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Chrysler Museum Presents "Adeline's Portal" by Beth Lipman

Artist to Create New Glass Work Inspired by the Moses Myers House

NORFOLK, Va. – (March 2013) – Lines between past and present blur as the Chrysler Museum of Art invites internationally acclaimed artist Beth Lipman to exhibit a new work, Adeline’s Portal, in the historic Moses Myers House at 608 E. Freemason Street, Norfolk. This unique, site-specific installation is inspired by the Myers House and its collection, and the public can watch Lipman create pieces of this large-scale glass sculpture during her March 16–24 residency at the Chrysler Museum Glass Studio, 745 Duke Street, in Norfolk, adjacent to the Museum.

“We’re thrilled to welcome Beth Lipman back to the Chrysler,” said Museum Director Bill Hennessey. “Her work was a highlight of our Art of Glass 2 exhibition in 2009, and this project will be even bigger and more exciting.”

Based in Sheboygan Falls, Wisconsin, Lipman has exhibited internationally, and her large glass sculptures have been acquired by the Milwaukee Art Museum, the Brooklyn Museum, the Corning Museum of Glass, the Smithsonian American Art Museum, and numerous other institutions.

When Lipman dips her blowpipe into the furnace of the Glass Studio, she will join the growing list of renowned artists who have worked in the 7,000-square-foot, state-of-the-art facility since it opened in November 2011, including Lino Tagliapietra, Dante Marioni, and April Surgent. However, unlike these earlier prominent visitors, Lipman will devote her entire 10-day residency to the creation of a single new work of art, with assistance from the talented Glass Studio team.

“Beth will be our first Resident Artist in Response,” said Glass Studio Manager Charlotte Potter. “These residencies are designed to nurture the creativity of experienced artists. First we introduce them to the cultural riches of Hampton Roads,” Potter explained, “and then we give them the time and tools to make something directly inspired by our community.”

Lipman’s project will respond to the history and collection of the Federal-era Moses Myers House, a grand townhouse built in the 1790s by one of Norfolk’s leading merchants and its first permanent Jewish resident. In particular, it considers the figure of Adeline Myers (1791–1832), the lively oldest daughter of Moses and his wife, Eliza. After touring the house in September 2012, Lipman conceived Adeline’s Portal to be installed adjacent to the upstairs bedroom Adeline once occupied.

Lipman’s projects are often in dialogue with historical objects and works of art. “The narrative of life is told and mythologized in the objects that remain long after we are gone,” Lipman explained, “inviting us to conjecture about what has come before.” Adeline’s Portal is based on the rich accumulation of original Myers family possessions on display throughout the house, asking what these communicate about Adeline Myers’ life and personality. Fabricated in Lipman’s signature medium of transparent colorless glass, it will offer a ghostly interpretation of Adeline’s material world.

Adeline’s Portal will be the Chrysler Museum’s first exhibition of contemporary art at the Moses Myers House, which has been open to the public as a museum since 1931. “Beth Lipman’s passion for history makes her the perfect artist for this milestone,” said Alex Mann, Brock Curator of American Art and the organizer of this project. “It also reminds us that Moses Myers was a prolific patron of contemporary art. He commissioned portraits from famous living painters like Gilbert Stuart and ordered custom furniture in the latest styles. This installation honors his legacy and continues that tradition.”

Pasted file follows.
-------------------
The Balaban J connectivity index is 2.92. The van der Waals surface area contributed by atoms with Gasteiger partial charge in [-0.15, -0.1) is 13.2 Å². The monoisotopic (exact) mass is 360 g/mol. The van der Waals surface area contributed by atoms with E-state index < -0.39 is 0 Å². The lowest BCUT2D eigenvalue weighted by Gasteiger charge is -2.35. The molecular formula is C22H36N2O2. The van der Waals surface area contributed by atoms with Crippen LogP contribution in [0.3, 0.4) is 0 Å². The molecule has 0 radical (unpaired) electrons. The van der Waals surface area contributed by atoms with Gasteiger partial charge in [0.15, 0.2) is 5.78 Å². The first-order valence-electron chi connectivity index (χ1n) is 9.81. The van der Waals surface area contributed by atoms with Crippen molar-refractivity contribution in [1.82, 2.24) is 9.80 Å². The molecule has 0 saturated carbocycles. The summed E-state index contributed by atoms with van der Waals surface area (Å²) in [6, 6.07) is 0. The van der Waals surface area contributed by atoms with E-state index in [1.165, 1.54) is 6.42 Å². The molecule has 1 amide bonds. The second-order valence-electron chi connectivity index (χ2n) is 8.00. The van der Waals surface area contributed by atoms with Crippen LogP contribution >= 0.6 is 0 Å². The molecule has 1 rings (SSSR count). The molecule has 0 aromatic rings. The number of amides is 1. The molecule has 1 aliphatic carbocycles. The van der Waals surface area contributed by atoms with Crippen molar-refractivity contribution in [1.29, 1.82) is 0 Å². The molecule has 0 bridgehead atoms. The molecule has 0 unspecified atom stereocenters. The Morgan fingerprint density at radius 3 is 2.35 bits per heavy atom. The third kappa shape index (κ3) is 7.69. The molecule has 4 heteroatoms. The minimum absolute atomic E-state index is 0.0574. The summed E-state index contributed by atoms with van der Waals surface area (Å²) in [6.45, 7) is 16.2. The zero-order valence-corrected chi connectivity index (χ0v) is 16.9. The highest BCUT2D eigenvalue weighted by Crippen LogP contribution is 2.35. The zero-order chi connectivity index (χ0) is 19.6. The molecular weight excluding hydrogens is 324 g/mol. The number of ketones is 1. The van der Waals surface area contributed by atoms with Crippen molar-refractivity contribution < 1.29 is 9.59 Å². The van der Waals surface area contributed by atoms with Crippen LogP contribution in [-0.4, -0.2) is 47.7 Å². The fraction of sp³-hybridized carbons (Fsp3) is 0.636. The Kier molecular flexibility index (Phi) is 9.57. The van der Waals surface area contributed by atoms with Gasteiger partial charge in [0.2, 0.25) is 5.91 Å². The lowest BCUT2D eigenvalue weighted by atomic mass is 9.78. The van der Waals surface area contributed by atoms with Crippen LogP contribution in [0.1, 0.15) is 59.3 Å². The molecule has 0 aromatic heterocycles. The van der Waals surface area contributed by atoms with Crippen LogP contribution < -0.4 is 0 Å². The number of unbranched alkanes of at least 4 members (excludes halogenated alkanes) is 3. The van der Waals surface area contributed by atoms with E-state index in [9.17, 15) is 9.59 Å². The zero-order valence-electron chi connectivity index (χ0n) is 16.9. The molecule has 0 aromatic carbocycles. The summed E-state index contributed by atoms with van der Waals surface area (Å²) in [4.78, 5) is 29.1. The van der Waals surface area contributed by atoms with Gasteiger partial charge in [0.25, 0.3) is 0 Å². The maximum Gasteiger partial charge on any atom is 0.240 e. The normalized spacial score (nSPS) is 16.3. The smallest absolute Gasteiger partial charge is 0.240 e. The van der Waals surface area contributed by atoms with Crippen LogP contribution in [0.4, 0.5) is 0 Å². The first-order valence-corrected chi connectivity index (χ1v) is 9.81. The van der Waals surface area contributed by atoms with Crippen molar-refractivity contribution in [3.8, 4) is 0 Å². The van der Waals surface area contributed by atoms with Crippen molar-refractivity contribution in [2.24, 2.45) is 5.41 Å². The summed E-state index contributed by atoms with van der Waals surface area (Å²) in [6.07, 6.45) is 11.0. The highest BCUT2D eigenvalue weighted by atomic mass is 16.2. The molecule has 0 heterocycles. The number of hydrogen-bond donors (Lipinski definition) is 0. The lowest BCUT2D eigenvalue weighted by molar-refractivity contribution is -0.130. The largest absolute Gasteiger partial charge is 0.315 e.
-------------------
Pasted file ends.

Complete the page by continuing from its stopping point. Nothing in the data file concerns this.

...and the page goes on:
Visitors to the Myers House can admire this valuable collection of early American furniture and fine art, arranged much as it would have been in the early 1800s. They can also explore exhibitions on Moses Myers’ trading empire and on the Myers family’s contributions across generations to the history of Tidewater Virginia.

Adeline's Portal will be on view at the Moses Myers House from March 29 to November 3, 2013. The home is open Wednesday to Sunday from noon to 5 p.m. Admission is free.

Beth Lipman will be in residence at the Chrysler Museum Glass Studio from March 16–24, working before the public Wednesday through Sunday. Her work will inspire the Studio’s glass demonstrations at noon, and the artist will deliver a public lecture on Wednesday, March 27 at 7 p.m. at the Studio. Admission to these events is free.

This project is supported by generous gifts from T. Parker Host, Jr. and from the Business Exhibition Council of the Chrysler Museum of Art. For more information, call (757) 664-6200 or visit Chrysler.org.

The Chrysler Museum of Art is one of America’s most distinguished mid-sized art museums with a world-class collection of more than 30,000 objects, including one of the great glass collections in America, and a new Glass Studio. The Museum campus is located at 245 West Olney Rd., in Norfolk.  The Chrysler Museum is closed during 2013 for a major expansion, but the Museum has organized off-site exhibitions throughout the region. The Chrysler Museum Glass Studio and its two historic houses are open. The Glass Studio, located at 745 Duke St., Norfolk, is open Wednesday to Sunday with free glass demonstrations at noon. The Willoughby-Baylor House, 601 E. Freemason St., and the Moses Myers House, 323 E. Freemason St., Norfolk are open Wednesday through Sunday from noon to 5 p.m. Admission is free at these venues. To learn more about the Chrysler Museum Roadshow exhibitions and regional events, visit chrysler.org or call 757-664-6200.

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Contact Cindy Mackey
cmackey@chrysler.org
(757) 754-4553

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